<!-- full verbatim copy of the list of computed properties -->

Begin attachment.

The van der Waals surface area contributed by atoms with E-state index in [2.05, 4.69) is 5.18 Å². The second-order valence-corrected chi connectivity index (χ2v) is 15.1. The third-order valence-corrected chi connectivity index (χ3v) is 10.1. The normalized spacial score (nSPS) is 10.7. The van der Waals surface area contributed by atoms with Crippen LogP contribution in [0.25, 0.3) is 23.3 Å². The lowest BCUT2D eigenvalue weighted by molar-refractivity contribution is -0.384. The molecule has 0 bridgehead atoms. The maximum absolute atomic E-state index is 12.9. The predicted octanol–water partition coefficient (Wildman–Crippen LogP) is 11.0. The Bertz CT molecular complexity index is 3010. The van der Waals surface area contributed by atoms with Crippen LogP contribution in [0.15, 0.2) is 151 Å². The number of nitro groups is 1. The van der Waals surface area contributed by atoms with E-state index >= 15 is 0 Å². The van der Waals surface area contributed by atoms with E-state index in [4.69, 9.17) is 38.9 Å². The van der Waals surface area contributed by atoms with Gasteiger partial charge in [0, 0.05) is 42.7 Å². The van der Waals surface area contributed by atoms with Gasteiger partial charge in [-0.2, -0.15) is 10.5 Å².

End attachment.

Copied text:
The van der Waals surface area contributed by atoms with E-state index in [2.05, 4.69) is 5.18 Å². The second-order valence-corrected chi connectivity index (χ2v) is 15.1. The third-order valence-corrected chi connectivity index (χ3v) is 10.1. The normalized spacial score (nSPS) is 10.7. The van der Waals surface area contributed by atoms with Crippen LogP contribution in [0.25, 0.3) is 23.3 Å². The lowest BCUT2D eigenvalue weighted by molar-refractivity contribution is -0.384. The molecule has 0 bridgehead atoms. The maximum absolute atomic E-state index is 12.9. The predicted octanol–water partition coefficient (Wildman–Crippen LogP) is 11.0. The Bertz CT molecular complexity index is 3010. The van der Waals surface area contributed by atoms with Crippen LogP contribution in [0.15, 0.2) is 151 Å². The number of nitro groups is 1. The van der Waals surface area contributed by atoms with E-state index >= 15 is 0 Å². The van der Waals surface area contributed by atoms with E-state index in [4.69, 9.17) is 38.9 Å². The van der Waals surface area contributed by atoms with Gasteiger partial charge in [0, 0.05) is 42.7 Å². The van der Waals surface area contributed by atoms with Gasteiger partial charge in [-0.2, -0.15) is 10.5 Å².